Last week, we named Dabble as our App of the Week and told you about its incredible backstory. Now, in the spirit of my previously coined term “board games 2.0,” (remember that with ROBOT 99?) Dabble has been released on iPad, allowing for the same type of coffee table fun as its board game counterpart. As good as the iPhone version is, this new iPad version is more faithful to the “gather ’round, children” communal aspect of the original, classic-styled game. Check out today’s feature in VentureBeat about Dabble below, and go soup up your iPad with it in the App Store now. BIG congrats yet again to Mr. Weiss and the teams at Ideas Never Implemented, Flashy Substance, and Itch.com!
Apple’s new spaceship office looks strikingly similar to the Corona app icon. Coincidence?
Late last week, we were contacted by the team at Deadmans Productions about three games that they have recently released. And when I say “recently,” I mean they completely built them within the past three months! Not only that, but the Deadmans studio has even created their own Lua-based game engine on top of Corona to further expedite their own game-making operations. I know you wanna know all about it, so I’ll stop typing now… Deadmans Productions officially began development operations three months ago, this past May. Since that time, we have released three games on both Android and iOS platforms using Corona SDK. No other development platform offers this much market reach and speed of development. Our first game, released in June, was Undecided.
Last month, we named the Lemmings-style Chickens Quest as our App of the Week. Since then, it’s been featured as The GameTrail’s Free Game of the Day. Now, we talk to creator Marco Bologna of GuGuGames and get his insight on how easy it was — as a first-time Corona user — to make such a fun and great-looking game. As a developer, what type of past experience do you have with other programming languages and platforms (besides Corona)? I have over 20 years of experience as a programmer, all beginning when I was 16 with C64. That was when, in order to do something nice, we needed to develop in machine code — but that’s more prehistoric than what you were probably going for! Now, I’m a
NOTE: This tutorial is outdated and has been replaced by the Performance and Optimization guide. Please refer to this guide for current details and usage examples.
As mobile developers, chances are that none of us are too good at sports. Sure, we might be fans, but when it comes to throwing the long ball or executing a 360º slam dunk. But what we may lack in calf muscles we make up for in brain power, and now we can put it to great use playing our latest App of the Week — the hoop-shooting puzzle game MixZle. Yes, with MixZle, you can make stadiums full of crowds roar as you dazzlingly slam a basketball through a hoop — well, not really. Actually, it’s a nifty, physics-based mosaic puzzle game that will massage your brain in order to put the ball into the net. Each of the 100+ levels presents you with a
Functions in Lua are an integral part of any Corona script, with one of the primary benefits being the ability to run an entire block of code just by simply calling the function. This usefulness really shines when the function needs to be called several different times throughout runtime. But what happens if you need to use the same functions across multiple modules? For instance, if you have many different levels, should you really have to write (or copy/paste) the code for creating the main character, drawing the score display, pause buttons, etc. (things common to all levels) over and over again? Of course not.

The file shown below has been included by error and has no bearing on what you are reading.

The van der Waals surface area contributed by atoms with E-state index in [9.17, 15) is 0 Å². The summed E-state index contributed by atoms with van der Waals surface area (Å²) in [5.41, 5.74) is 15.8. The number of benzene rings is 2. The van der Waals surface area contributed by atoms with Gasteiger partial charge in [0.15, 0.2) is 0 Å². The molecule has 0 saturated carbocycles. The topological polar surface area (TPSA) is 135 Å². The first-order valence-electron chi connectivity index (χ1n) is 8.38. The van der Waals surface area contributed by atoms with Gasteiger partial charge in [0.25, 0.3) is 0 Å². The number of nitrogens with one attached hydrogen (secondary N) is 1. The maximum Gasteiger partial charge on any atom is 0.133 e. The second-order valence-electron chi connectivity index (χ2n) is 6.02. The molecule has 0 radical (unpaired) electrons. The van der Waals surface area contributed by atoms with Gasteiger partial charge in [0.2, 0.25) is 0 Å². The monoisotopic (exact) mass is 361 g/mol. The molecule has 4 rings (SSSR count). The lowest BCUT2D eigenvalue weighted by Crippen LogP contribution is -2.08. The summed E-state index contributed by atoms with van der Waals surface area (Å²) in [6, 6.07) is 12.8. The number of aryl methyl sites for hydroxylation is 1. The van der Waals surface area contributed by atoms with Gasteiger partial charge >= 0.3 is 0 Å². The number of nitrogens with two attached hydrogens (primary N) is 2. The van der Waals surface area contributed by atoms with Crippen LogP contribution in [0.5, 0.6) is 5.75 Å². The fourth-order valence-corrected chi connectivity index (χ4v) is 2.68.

There has been a lot of material presented over the last four parts. In this final part, we will finally go into some detail about our automated testing system for Android. We will also finally get an opportunity to bring everything together by looking a little more how our shell scripts orchestrate the test run and connect components from the previous parts. Android was a lot easier to setup automated on-device tests than iOS because the entire toolchain is command line driven. But ironically, actually running the tests has been more unreliable for us, mostly due to some bug related to adb. For some reason we can’t explain, adb will hang on us and it will not allow us to communicate with our device. This has
We allow Corona developers to also build for the Xcode iOS Simulator. Sometimes the simulator is preferable to our Mac or Windows simulator because the Xcode Simulator behaves more like a real device. Since we officially support the Xcode Simulator, we run our automated tests on the Xcode iOS Simulator to help verify our stuff actually works. While we could theoretically reuse the same process of scripting Xcode that we described in Part 2, we opted for a slightly different approach. As described in Part 2, Xcode 4 broke everything so we didn’t want to put this in the same critical path. Furthermore, Xcode 4 has some very nice speed improvements and reduces our build times to almost half. So instead, we simply use the command
Phew! We did it. Thanks to all of you, we had a great and smooth release. The most ambitious release to date of our Corona SDK went without a hitch last week. We got the bits out the door almost perfect — yes, there were some quirks but nothing that would have caused us to recall and stop the release altogether. We are getting there slowly but surely and, with your support and feedback, we have been able to address and fix some last-minute issues that crept up. I would like to thank the team at inMobi for providing a hotline for our users and for being on top of the forums the day of release and the days after. The team showed up at